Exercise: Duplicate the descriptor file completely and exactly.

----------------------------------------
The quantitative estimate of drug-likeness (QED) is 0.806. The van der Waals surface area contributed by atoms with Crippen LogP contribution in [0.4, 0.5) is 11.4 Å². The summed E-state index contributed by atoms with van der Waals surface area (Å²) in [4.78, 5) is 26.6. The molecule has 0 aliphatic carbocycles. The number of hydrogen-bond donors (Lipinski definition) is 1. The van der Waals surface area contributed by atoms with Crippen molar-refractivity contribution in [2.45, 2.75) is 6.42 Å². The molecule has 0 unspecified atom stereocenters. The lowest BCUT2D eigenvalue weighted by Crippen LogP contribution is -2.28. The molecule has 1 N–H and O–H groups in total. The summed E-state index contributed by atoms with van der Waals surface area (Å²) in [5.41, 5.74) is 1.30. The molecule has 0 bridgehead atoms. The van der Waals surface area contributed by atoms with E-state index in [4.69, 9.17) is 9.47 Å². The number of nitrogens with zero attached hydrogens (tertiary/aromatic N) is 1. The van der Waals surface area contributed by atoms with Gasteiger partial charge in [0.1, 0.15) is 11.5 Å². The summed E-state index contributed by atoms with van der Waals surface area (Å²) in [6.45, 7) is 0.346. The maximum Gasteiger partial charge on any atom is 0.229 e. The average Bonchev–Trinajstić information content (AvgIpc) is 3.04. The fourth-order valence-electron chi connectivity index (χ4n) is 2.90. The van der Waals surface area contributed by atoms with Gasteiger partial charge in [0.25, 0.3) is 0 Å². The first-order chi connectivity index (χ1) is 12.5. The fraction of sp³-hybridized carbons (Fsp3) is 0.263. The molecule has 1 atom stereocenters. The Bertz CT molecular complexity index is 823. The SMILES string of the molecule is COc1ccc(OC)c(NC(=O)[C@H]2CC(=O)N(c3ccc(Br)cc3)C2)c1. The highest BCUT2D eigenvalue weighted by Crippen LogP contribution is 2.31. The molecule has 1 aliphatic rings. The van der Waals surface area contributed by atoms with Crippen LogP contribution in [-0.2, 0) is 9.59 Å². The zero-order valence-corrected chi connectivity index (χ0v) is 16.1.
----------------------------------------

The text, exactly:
The quantitative estimate of drug-likeness (QED) is 0.806. The van der Waals surface area contributed by atoms with Crippen LogP contribution in [0.4, 0.5) is 11.4 Å². The summed E-state index contributed by atoms with van der Waals surface area (Å²) in [4.78, 5) is 26.6. The molecule has 0 aliphatic carbocycles. The number of hydrogen-bond donors (Lipinski definition) is 1. The van der Waals surface area contributed by atoms with Crippen molar-refractivity contribution in [2.45, 2.75) is 6.42 Å². The molecule has 0 unspecified atom stereocenters. The lowest BCUT2D eigenvalue weighted by Crippen LogP contribution is -2.28. The molecule has 1 N–H and O–H groups in total. The summed E-state index contributed by atoms with van der Waals surface area (Å²) in [5.41, 5.74) is 1.30. The molecule has 0 bridgehead atoms. The van der Waals surface area contributed by atoms with E-state index in [4.69, 9.17) is 9.47 Å². The number of nitrogens with zero attached hydrogens (tertiary/aromatic N) is 1. The van der Waals surface area contributed by atoms with Gasteiger partial charge in [0.1, 0.15) is 11.5 Å². The summed E-state index contributed by atoms with van der Waals surface area (Å²) in [6.45, 7) is 0.346. The maximum Gasteiger partial charge on any atom is 0.229 e. The average Bonchev–Trinajstić information content (AvgIpc) is 3.04. The fourth-order valence-electron chi connectivity index (χ4n) is 2.90. The van der Waals surface area contributed by atoms with Gasteiger partial charge in [0.25, 0.3) is 0 Å². The first-order chi connectivity index (χ1) is 12.5. The fraction of sp³-hybridized carbons (Fsp3) is 0.263. The molecule has 1 atom stereocenters. The Bertz CT molecular complexity index is 823. The SMILES string of the molecule is COc1ccc(OC)c(NC(=O)[C@H]2CC(=O)N(c3ccc(Br)cc3)C2)c1. The highest BCUT2D eigenvalue weighted by Crippen LogP contribution is 2.31. The molecule has 1 aliphatic rings. The van der Waals surface area contributed by atoms with Crippen LogP contribution in [-0.2, 0) is 9.59 Å². The zero-order valence-corrected chi connectivity index (χ0v) is 16.1.